Meet Ravi Gupta (Under 30 '18)


When Ravi was preparing for his first REALITY journey, he had just given notice as RePublic, an organization for which he was founder and CEO. Find out how Ravi’s time in Israel informed his next steps, putting him squarely on the path to start a whole new chapter and a whole new organization.

REALITY: Describe what you do and how you are trying to make an impact.

Ravi: When I did my first REALITY journey, I was entering my final year as founder and CEO of RePublic, a network of charter schools in the South. We were among the highest performing public schools in all of Tennessee the years that I was there, and when I took my first journey with REALITY, I had just informed my board that that would be my final year.
n 2016, I got together with some former colleagues from my work on the Obama campaign and started Arena, and organization working to support candidates around the country who are interested in serving our underserved communities and encouraging more forward thinkers to run for office.

REALITY: Who inspires the work that you do?

Ravi: I’m definitely inspired by Bryan Stevenson and his work down south with The Equal Justice Initiative. He’s done a lot to bring awareness to the history of the South.
A second person who really inspires the work that I do is Paul Farmer with everything he has done in Haiti and elsewhere, bringing awareness to HIV and tuberculosis and working to improve our healthcare systems around the world.

REALITY: What was the most meaningful moment on your REALITY journey?

Ravi: On my first REALITY journey, Forbes 30 Under 30, the highlight was definitely hiking Masada. That hour was particularly compelling; the way the story was told and how we were left with so many cliffhangers along the way was incredible. It was a mystical experience in many ways. We got to bond with people while also really grounding ourselves in the history of that amazing place.

REALITY: How have you stayed connected to Israel since your journey?

Ravi: In a lot of cases, REALITY is what brings me together with peers and colleagues because the alumni community is just so big! In addition to the people you travel with in Israel, you have this whole community of alumni who connect and collaborate back home.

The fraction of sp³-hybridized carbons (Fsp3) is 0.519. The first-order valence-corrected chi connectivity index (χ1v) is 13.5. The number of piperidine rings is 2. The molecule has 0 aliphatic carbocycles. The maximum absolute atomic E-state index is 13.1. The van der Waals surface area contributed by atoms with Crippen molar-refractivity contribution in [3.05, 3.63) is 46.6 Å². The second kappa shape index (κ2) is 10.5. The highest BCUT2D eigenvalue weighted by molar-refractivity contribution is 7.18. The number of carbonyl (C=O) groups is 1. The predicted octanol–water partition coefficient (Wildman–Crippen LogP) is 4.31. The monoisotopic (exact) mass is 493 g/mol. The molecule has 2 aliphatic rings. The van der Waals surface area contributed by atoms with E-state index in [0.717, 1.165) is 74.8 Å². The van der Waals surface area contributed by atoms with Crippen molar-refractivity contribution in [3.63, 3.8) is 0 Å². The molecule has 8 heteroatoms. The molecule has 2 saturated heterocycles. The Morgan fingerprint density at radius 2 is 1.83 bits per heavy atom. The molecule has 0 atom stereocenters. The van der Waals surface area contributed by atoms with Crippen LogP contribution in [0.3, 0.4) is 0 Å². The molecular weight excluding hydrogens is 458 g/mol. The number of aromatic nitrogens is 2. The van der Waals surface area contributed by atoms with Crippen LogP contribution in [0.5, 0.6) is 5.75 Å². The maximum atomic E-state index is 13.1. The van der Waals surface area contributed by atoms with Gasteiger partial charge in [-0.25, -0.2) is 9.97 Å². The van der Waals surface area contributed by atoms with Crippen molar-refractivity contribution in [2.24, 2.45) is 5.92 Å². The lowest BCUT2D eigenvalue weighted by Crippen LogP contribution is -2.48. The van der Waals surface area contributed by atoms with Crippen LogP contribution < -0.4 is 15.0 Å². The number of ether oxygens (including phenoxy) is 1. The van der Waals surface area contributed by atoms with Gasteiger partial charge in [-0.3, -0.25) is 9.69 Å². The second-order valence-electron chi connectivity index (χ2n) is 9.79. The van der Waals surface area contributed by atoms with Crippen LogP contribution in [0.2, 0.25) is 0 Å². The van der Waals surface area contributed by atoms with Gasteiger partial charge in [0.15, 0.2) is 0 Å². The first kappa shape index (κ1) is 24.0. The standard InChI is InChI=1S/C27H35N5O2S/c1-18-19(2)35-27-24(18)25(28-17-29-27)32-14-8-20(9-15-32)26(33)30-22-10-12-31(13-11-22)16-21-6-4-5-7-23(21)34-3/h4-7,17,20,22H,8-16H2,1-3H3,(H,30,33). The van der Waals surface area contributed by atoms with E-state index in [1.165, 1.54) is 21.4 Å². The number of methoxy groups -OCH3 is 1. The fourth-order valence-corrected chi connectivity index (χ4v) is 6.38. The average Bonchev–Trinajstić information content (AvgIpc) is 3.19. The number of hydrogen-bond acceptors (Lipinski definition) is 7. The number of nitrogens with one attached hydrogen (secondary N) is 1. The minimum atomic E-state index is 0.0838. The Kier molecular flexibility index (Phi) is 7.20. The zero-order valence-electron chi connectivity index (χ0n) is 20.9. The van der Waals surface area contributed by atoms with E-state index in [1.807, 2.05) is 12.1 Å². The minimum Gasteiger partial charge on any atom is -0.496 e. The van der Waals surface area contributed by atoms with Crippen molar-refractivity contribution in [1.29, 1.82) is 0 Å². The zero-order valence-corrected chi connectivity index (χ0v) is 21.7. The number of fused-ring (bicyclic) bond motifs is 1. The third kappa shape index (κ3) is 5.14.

REALITY: How have you shifted reality since your return?

Ravi: There’s no one moment; it’s more a series of events. I learned about all of the challenges and opportunities that people across industries were facing. After my first journey, I came home with a huge boost of energy and a new group of supportive friends to help me manage my career transition.

REALITY: How have you stayed connected to Isreal since you returned from your REALITY journey?

Ravi: I work in Democratic politics at a time when Israel is a huge topic of discussion, and now I’m at a point where I can understand the complexities of Israel in a new way each time I visit. When I’m reading the headlines and coaching candidates on the best, most ethical and responsible policies, it’s helpful for me to know some people on the ground in Israel and to have such an amazing and connected team to help me continue to understand what’s going on there.

REALITY: Since REALITY, how “do” you Shabbat? Share a short story.

Ravi: We host a lot of Shabbat dinners at my apartment. We hold a Shabbat dinner just about every other week but I think we’re still working on getting them right. There’s also lot of talk about actually “keeping” Shabbat by carrying it over to Saturday and adding more depth to what we do.

REALITY: What do you want the REALITY community to know about you?

Ravi: We’re a community that is an extension of the REALITY community in so many different ways. We learned a lot through our journeys over in Israel; as much as we like to talk about the complexities of Israel, we deal with our own complexities here in the U.S., and I want people to know that I want to start the conversation and the thought partnership on what we can do right here in the United States.

The Charles and Lynn Schusterman Family Foundation is proud to empower emerging leaders to explore their values, identity and new ways to strengthen their communities. We believe that as we work together to repair the world, it is important to share our diverse experiences and perspectives along the way. We encourage the expression of personal thoughts and reflections here on the Schusterman blog. Each post reflects solely the opinion of its author and does not necessarily represent the views of the Foundation, its partner organizations or all program participants.